School District No. 71 has donated to the City of Courtenay a property behind Vanier Secondary containing a rare Garry oak woodland.
Students, city and school officials, and representatives from environmental groups attended an announcement Tuesday during Earth Day at the 5.53-hectare parcel that is to become a community park land.
A remnant of the most-northern ecosystem of its kind in Canada, the property’s Garry oak woodland hosts a variety of unusual vegetation species.
“This contains probably the largest concentration of Garry oaks in the Comox Valley,” said Bill Henderson of the Comox Valley Land Trust.
“It’s one of the original groves of Garry oaks that used to spread all the way up to Black Creek, and covered about a 10 square-mile area.”
The grove was also part of an “agricultural culture” of the K’ómoks First Nation, added Henderson, noting the band would harvest nuts from the tree and grind them into a type of flour used as a winter food.
“That is something that is quite historic to the Valley,” he said.
Over the next few years, the Land Trust hopes to see the diminishment of invasive species that are prevalent in the area, such as holly.
The property is also the headwaters of Towhee Creek, a small fish-bearing stream which drains into the Tsolum River.
“This particular property has been on our radar for a long time,” said Piet Rutgers of the Comox Valley Conservation Strategy.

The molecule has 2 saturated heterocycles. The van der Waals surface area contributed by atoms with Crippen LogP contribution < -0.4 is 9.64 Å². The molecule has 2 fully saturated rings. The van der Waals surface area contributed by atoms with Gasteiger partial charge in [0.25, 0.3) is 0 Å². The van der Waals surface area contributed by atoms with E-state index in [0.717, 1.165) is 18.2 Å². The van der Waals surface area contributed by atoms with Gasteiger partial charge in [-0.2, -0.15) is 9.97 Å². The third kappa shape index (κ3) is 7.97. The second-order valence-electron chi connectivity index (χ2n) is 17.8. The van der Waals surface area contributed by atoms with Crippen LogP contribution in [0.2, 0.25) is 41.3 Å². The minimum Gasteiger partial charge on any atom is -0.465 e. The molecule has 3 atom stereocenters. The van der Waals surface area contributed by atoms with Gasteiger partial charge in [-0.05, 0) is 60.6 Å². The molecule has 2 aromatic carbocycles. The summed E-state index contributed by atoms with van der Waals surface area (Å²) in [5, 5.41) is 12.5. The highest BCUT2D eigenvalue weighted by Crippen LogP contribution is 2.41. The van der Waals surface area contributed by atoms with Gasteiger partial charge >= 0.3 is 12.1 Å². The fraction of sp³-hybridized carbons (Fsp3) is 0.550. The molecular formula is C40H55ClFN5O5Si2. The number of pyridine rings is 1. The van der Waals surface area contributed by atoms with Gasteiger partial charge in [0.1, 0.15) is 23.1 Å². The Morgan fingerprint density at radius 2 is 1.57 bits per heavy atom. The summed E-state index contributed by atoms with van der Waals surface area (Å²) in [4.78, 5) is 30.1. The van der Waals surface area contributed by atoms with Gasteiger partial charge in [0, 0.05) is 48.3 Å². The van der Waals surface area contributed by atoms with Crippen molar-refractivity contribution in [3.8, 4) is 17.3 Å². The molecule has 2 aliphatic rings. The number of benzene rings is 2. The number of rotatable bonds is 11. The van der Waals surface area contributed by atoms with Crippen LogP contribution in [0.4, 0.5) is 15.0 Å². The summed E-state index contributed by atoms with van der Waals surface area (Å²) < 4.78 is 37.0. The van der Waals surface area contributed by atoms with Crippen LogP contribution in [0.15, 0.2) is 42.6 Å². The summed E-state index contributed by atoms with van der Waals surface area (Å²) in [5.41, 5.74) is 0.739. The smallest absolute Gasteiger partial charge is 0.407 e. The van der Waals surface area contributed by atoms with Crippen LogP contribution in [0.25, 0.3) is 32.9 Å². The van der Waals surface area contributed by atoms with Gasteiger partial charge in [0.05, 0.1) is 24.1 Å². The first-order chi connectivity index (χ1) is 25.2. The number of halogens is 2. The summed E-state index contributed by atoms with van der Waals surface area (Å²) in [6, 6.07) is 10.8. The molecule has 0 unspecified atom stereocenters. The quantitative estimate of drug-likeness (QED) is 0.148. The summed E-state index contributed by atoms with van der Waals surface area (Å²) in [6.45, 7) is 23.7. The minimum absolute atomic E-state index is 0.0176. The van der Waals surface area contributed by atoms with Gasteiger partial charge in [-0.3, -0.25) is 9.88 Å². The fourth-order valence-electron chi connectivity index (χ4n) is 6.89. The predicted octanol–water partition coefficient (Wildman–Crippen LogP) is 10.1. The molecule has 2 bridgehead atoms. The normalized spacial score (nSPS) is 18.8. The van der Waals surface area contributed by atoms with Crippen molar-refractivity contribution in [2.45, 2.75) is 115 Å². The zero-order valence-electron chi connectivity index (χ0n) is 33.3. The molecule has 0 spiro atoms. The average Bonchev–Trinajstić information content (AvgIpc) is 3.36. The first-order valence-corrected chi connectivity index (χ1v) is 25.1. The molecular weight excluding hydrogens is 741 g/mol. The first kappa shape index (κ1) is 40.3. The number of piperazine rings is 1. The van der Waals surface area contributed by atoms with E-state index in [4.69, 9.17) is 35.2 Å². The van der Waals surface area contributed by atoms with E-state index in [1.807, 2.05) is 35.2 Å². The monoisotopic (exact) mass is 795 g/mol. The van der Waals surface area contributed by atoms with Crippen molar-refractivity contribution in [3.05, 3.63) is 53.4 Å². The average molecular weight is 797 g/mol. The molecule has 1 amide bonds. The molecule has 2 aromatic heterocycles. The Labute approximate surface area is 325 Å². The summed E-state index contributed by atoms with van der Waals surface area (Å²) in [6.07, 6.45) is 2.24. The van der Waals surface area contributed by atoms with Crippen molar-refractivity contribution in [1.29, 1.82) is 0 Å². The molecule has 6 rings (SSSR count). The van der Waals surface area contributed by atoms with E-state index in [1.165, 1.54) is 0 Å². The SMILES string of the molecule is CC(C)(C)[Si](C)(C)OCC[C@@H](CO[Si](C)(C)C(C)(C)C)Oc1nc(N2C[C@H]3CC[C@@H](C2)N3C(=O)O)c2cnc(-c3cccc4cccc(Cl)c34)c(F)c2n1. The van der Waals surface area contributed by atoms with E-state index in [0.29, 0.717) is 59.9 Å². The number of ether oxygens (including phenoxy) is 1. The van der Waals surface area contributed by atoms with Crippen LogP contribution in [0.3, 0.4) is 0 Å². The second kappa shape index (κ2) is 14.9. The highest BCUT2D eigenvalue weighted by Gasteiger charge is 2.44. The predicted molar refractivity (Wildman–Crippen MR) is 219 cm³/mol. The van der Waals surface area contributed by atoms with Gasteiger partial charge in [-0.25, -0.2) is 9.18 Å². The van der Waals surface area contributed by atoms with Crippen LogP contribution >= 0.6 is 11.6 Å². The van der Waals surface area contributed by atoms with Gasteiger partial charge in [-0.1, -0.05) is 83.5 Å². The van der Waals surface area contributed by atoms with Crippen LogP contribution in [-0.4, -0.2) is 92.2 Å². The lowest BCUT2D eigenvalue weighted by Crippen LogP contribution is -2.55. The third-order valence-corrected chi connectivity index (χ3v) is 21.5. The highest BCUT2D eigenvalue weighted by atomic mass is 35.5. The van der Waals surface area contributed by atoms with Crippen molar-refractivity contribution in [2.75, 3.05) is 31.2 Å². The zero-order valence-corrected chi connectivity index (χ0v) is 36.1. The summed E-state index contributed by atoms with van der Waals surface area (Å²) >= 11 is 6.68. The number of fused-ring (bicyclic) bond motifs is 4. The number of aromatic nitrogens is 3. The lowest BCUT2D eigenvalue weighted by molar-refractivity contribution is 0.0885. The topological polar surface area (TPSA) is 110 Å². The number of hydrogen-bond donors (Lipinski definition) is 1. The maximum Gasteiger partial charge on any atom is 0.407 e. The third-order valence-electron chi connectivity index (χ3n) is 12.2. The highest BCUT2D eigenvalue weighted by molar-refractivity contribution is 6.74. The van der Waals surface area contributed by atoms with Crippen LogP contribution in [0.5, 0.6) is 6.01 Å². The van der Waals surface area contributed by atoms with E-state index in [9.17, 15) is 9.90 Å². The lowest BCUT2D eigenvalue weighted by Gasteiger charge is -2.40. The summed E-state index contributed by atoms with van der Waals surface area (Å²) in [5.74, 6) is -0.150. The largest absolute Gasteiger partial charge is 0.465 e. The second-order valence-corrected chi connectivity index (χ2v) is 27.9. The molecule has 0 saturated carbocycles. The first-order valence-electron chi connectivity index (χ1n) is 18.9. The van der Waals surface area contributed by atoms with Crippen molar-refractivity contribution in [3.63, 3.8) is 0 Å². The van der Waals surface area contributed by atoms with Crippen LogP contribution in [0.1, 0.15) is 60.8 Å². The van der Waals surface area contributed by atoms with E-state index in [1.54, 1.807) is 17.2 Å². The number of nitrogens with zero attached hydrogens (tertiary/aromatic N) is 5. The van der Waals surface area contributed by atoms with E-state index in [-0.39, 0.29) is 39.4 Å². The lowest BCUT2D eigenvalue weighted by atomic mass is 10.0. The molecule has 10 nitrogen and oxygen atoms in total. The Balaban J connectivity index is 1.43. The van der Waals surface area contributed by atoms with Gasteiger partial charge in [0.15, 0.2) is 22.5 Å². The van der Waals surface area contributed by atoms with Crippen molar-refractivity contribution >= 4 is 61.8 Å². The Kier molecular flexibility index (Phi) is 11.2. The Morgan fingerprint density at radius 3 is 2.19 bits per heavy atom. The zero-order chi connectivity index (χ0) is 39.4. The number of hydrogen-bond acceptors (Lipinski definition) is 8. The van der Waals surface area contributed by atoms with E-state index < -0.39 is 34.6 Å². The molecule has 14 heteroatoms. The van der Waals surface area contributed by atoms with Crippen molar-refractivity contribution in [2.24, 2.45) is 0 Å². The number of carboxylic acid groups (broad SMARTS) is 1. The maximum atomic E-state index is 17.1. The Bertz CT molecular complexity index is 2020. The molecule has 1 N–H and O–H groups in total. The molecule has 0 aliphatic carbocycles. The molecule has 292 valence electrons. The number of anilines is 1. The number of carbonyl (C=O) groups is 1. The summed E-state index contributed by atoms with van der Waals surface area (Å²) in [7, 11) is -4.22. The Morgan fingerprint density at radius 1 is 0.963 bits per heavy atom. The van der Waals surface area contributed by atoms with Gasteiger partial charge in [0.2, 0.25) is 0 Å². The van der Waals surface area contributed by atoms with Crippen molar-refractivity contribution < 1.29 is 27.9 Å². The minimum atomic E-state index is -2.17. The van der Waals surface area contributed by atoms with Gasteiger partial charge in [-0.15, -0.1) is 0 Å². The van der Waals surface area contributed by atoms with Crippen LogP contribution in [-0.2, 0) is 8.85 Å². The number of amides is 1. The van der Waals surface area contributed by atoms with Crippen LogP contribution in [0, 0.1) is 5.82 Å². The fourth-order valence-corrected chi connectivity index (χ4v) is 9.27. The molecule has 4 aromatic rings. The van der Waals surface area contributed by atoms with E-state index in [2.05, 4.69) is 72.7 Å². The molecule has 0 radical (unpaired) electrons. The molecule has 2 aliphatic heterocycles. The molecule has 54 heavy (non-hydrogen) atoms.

Aside from being a park, the property will become an outdoor classroom and an interpretive centre for the conservation of Garry oaks and other trees.
Upon completing a multi-year study to determine potential uses for the property, the school district chose to work with the City of Courtenay to establish a permanent community park land.
“We are confident that the necessary stewardship of the land will occur,” school board vice-chair Janice Caton said.
The City will ensure the new park is protected.
“We’ll be looking into creating a management plan for the property to determine how we can provide the necessary stewardship for these lands,” Courtenay Mayor Larry Jangula said.
The school district will retain ownership of an adjacent 4.75 hectare hillside parcel. That property’s zoning will not change.
The Public Use and Assembly Three Zone would permit several institutional uses and limited development potential.